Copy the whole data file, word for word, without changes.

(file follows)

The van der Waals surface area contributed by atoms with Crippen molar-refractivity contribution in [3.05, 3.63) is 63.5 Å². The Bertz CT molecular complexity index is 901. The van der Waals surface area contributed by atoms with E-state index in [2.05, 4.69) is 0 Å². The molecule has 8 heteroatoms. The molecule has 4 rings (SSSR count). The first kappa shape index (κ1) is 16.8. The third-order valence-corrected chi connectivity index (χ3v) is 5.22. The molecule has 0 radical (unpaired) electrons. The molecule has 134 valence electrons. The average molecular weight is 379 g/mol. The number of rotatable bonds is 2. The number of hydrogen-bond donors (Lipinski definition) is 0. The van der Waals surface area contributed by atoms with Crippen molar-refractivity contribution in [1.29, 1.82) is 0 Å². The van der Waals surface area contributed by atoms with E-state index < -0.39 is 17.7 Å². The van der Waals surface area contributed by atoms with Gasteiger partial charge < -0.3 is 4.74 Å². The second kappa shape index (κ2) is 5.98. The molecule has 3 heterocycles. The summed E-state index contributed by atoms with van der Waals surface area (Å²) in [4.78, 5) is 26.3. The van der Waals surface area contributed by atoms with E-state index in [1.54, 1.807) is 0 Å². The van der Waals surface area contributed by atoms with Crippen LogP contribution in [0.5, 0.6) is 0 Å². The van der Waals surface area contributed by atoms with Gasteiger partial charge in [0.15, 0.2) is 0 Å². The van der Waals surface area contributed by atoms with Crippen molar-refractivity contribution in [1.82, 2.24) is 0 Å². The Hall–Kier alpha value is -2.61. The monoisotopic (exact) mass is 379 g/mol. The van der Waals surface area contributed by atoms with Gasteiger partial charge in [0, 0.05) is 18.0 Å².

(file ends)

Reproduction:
The van der Waals surface area contributed by atoms with Crippen molar-refractivity contribution in [3.05, 3.63) is 63.5 Å². The Bertz CT molecular complexity index is 901. The van der Waals surface area contributed by atoms with E-state index in [2.05, 4.69) is 0 Å². The molecule has 8 heteroatoms. The molecule has 4 rings (SSSR count). The first kappa shape index (κ1) is 16.8. The third-order valence-corrected chi connectivity index (χ3v) is 5.22. The molecule has 0 radical (unpaired) electrons. The molecule has 134 valence electrons. The average molecular weight is 379 g/mol. The number of rotatable bonds is 2. The number of hydrogen-bond donors (Lipinski definition) is 0. The van der Waals surface area contributed by atoms with Crippen molar-refractivity contribution in [1.29, 1.82) is 0 Å². The van der Waals surface area contributed by atoms with E-state index < -0.39 is 17.7 Å². The van der Waals surface area contributed by atoms with Gasteiger partial charge < -0.3 is 4.74 Å². The second kappa shape index (κ2) is 5.98. The molecule has 3 heterocycles. The summed E-state index contributed by atoms with van der Waals surface area (Å²) in [4.78, 5) is 26.3. The van der Waals surface area contributed by atoms with E-state index in [1.54, 1.807) is 0 Å². The van der Waals surface area contributed by atoms with Crippen LogP contribution in [0.5, 0.6) is 0 Å². The van der Waals surface area contributed by atoms with Gasteiger partial charge in [0.15, 0.2) is 0 Å². The van der Waals surface area contributed by atoms with Crippen molar-refractivity contribution in [1.82, 2.24) is 0 Å². The Hall–Kier alpha value is -2.61. The monoisotopic (exact) mass is 379 g/mol. The van der Waals surface area contributed by atoms with Gasteiger partial charge in [0, 0.05) is 18.0 Å².